Milo Yield: Laugh Tracks in the Dust 8-19-13
After the past two weeks, I can assure folks that I believe in the old saying “when it rains, it pours!” That’s becuz after two years of hard drought here in the Flint Hills of Kansas with only intermittent respites of showers and rains, we’ve had two weeks of rain at some point every 24 hours — totaling around more than 13-inches here at Damphewmore Acres.
The Cottonwood River got out of its banks and flooded parts of Emporia. The lower-laying bottomlands of my good friends’ soybean and corn fields also got a “too-much” drenching. So to, the prairie hay harvest is delayed until the native grass meadows dry out. It’s mud everywhere. Ranchers are busy repairing washed out watergaps.
And, sadly, my formerly-beautiful tomato garden is pretty much in the tank. I had my tomatoes (some 80 plants) all set up for another dry summer with a mulch of cardboard on the ground and the cardboard covered up with bromegrass hay. With only a once-a-week watering from the hose, it wuz set to be one of my most promising tomato harvests of recent years.
Alas, the excessive rain threw me a loop and more than half of my tomato plants are suffering from what I call “the soppy-root wilt syndrome.” The morning I saw the plants wilting, ol’ Nevah and I scurried to get a pitchfork and rake and pull the mulch back from the roots. When we pulled the mulch back, the ground just steamed from the heat of the mulch composting where it lay. Who knows how hot the roots were? For sure, it wuzn’t a temperature agreeable to thriving tomato plants. I think our efforts may have saved some of the plants. We’ll have to wait and see.
On the bright side, almost everyone agrees that too much rain is better than too little rain. My ol’ pappy, Czar E. Yield, used to say more folks went broke in a drought than in a flood. And, it’s a fact that the native grasses are thriving with the new moisture. The trees are getting a good subsoil root soaking. All the ponds that were cleaned out or were nearly empty are now overflowing, so the stockwater situation is set for at least a couple of summers. My new alfalfa plots for our chicken flock, that I’d given up for dead, have revived with gusto.
At the very least it’s good to have something different to complain about. The past week proved the point about the variability of Kansas weather.
Here’s a true story I heard recently about two good ol‘ local boys — “Red” Kattel and “Deadeye” Aimer — who decided last winter around the new year to go afield to call in a bobcat. Neither of the intrepid hunters had every harvested a bobcat before.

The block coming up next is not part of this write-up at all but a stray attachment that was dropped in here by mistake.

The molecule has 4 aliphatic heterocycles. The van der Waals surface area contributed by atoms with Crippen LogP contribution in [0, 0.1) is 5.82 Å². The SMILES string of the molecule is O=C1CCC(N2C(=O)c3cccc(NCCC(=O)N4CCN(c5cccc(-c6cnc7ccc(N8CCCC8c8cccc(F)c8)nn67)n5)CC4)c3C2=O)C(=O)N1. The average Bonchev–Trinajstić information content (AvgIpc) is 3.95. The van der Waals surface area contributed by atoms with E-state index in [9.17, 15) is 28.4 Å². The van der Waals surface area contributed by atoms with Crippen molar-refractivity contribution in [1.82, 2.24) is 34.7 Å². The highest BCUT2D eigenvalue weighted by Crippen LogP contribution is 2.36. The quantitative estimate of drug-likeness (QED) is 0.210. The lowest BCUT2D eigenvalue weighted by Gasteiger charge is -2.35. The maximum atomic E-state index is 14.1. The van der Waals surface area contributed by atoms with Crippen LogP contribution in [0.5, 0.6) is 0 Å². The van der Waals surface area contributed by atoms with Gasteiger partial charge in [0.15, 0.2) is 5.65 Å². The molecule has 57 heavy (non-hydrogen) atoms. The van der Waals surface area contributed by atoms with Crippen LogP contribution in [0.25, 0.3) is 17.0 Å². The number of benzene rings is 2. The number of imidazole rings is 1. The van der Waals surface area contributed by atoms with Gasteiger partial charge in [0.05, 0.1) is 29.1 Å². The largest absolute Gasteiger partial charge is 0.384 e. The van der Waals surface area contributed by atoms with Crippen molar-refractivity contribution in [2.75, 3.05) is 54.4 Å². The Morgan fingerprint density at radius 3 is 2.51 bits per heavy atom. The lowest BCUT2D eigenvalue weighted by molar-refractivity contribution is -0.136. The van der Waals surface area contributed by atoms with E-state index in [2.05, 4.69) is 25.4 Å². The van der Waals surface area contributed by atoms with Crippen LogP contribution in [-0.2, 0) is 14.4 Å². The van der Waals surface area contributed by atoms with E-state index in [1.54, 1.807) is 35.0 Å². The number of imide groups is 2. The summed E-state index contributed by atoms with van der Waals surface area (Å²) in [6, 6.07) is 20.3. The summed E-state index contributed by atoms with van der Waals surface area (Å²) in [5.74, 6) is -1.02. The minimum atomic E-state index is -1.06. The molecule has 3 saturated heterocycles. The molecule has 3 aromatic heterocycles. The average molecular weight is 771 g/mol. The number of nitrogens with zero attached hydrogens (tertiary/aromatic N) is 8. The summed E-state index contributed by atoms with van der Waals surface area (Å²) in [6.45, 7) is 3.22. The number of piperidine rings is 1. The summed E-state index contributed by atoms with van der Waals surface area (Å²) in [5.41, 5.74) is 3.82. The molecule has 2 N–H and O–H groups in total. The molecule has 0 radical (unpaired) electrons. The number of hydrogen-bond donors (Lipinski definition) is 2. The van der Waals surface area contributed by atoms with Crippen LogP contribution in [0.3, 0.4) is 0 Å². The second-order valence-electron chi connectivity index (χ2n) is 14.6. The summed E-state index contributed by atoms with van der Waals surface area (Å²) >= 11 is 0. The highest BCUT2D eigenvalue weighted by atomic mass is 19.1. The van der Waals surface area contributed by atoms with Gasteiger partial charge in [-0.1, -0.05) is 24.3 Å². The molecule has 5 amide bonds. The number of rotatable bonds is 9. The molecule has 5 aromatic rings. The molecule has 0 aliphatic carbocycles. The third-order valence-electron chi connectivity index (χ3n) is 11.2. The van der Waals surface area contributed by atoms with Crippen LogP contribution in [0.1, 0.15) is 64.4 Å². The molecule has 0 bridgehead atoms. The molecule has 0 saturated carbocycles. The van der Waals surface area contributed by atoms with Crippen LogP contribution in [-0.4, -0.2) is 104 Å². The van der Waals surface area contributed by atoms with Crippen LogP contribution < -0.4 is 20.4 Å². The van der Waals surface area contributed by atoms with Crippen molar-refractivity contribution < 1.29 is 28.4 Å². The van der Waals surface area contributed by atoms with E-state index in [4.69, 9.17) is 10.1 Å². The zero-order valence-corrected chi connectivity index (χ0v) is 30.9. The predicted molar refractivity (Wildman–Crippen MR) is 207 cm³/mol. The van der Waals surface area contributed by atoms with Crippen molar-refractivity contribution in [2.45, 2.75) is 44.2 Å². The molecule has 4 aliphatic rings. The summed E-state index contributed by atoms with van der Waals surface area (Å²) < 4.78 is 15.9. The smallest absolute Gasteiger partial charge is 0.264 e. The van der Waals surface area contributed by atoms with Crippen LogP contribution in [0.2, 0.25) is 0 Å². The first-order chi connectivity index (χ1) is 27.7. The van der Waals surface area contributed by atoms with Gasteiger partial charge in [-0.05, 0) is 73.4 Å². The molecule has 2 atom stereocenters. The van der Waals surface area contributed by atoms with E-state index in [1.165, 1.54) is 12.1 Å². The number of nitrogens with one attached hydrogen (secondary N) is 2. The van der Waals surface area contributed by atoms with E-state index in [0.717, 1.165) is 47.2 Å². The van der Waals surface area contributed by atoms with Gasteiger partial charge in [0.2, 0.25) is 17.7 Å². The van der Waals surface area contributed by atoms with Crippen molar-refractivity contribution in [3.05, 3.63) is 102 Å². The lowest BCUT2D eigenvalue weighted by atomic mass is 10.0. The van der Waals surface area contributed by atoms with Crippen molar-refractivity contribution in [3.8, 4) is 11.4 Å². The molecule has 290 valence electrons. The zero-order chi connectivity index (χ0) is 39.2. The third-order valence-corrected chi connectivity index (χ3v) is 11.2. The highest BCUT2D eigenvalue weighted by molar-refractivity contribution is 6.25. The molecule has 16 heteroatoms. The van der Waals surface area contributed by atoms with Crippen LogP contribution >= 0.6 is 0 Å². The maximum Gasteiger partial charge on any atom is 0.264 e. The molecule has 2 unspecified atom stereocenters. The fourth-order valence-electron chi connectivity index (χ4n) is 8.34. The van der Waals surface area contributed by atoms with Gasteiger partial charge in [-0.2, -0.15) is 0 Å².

Red and Deadeye were equipped for the task with a new fangled electronic “action rodent lure” that the manufacturer guaranteed no bobcat could resist stalking. All the boys had to do was find an appropriate spot to set up the lure in promising bobcat territory, go conceal themselves, and shoot the bobcat when it wuz tricked by the lure.
Well, what the manufacturer didn’t guarantee wuz that the lure worked exclusively for bobcats. The boys found that out promptly. No sooner had they placed the lure provocatively amidst the dead prairie grass than a red-tailed hawk swooped down and carried the expensive lure to the top of a far-away tree. The boys thought they could scare the hawk into dropping the lure, but their efforts only succeeded to persuading the marauding hawk to carry the lure over the nearest hill and into oblivion. They never saw the lure again.
Now, that part of the story is funny enuf, but it’s not the best part. Stubborn in their quest for a trophy bobcat, the boys moved to another spot and resorted to using a simple call that imitated a crippled rabbit.
They weren’t long into that endeavor when lo and behold a trophy bobcat slunk into plain view and one rifle shot put the critter down — but not down for the count, as they soon discovered. It turned out, the “trophy” had only been grazed by the bullet and stunned. They decided not to shoot it again and ruin the hide and make the taxidermist’s job harder.
As they tried to decide the best way to transport their “trophy” back to the pickup truck, it suddenly revived and somehow latched a sharp-clawed paw into Deadeye’s shoulder — causing him to emit a female-banshee-like shriek that echoed across the winter landscape. After rapidly detaching the claws from Deadeye’s shoulder, the boys recalculated and reversed their “don’t shoot it again” decision.
There is a happy ending to this story, except from the bobcat’s viewpoint. Today, “Red” has a very nice mounted bobcat trophy in his home.
Gotta go now and slog through the mud to do chores. Until next week, remember these wise words about flooding from Derek Jacobi: “We were working in the rain till all hours, and it was muddy and it was cold and was damp … That was not pleasant.” Enuf said.
Have a good ’un. ❖
Start a dialogue, stay on topic and be civil.
If you don't follow the rules, your comment may be deleted.
User Legend: Moderator Trusted User
Corteva Agriscience late last week announced it has created a carbon and ecosystems services portfolio to help farmers sell carbon credits.